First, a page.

6. Outlook

When you write an email your colleagues you don’t really want to be known as the person that writes the dreaded War and Peace novel length emails. Fortunately, Microsoft are aware of this and when designing the Outlook Copilot, they took this into account. The output of this Copilot is designed to produce output that looks like, in both format and content, like an email. You can see below that the simple weather in Melbourne prompt actually created what looks and reads like an email. I must admit it did take a bit of artistic licence and go on a bit more of a ramble than I would have liked in this case though:


7. Excel

The Excel Copilot is once again quite different than the other Copilots. Asking it the weather is not exactly what it’s supposed to be used for, but I asked it anyway, because, why not?:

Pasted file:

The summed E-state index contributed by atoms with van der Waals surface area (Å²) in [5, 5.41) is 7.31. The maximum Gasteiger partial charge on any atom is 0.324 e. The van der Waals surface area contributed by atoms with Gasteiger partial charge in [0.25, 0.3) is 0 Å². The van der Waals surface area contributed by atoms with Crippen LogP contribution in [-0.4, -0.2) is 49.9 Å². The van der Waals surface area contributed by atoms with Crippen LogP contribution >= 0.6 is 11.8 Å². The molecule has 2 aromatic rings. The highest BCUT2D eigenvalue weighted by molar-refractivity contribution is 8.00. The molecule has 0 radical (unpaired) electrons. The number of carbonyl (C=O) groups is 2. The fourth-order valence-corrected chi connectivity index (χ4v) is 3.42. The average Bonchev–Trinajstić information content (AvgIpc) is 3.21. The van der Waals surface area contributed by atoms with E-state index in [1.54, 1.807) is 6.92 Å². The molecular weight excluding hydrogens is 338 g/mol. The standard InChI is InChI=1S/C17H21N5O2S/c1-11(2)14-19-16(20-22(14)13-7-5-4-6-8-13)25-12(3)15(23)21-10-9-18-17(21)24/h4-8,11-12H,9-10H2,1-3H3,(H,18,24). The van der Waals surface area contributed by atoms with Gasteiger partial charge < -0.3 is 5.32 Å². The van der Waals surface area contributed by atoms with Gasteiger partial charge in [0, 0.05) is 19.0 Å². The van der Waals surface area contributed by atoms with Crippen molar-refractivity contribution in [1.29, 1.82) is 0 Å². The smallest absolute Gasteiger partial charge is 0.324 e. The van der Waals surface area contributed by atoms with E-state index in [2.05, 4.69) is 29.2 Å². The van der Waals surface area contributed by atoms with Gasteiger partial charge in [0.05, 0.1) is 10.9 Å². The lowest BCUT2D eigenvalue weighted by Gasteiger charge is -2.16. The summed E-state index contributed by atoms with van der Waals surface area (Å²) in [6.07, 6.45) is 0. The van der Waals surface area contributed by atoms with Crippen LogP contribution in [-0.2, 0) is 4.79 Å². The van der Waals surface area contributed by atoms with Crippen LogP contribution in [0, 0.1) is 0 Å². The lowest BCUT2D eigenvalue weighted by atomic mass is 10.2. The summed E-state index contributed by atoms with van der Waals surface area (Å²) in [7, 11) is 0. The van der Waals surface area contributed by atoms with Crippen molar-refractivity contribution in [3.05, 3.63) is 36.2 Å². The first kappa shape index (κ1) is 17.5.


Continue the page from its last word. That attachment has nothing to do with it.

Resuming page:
In excel, the Copilot is more for creating formulas and reasoning over the data that is in your spreadsheets. In the current preview version, the Copilot will only work on data that is in a defined table. This is likely to do with the fact that the data needs to be ordered in such a way to be sent as a prompt to the foundation model. In doing this the data needs to retain all the column and row information but also keeps the token count low enough to be processed. I’m not sure if it’s clear how Microsoft could process an entire very large spreadsheet (with the potential complexity of multiple pages, and scattered data, etc) through the foundation models give their token limits currently. Until they figure this out, we may be stuck with only processing data that is in defined smaller tables for the time being.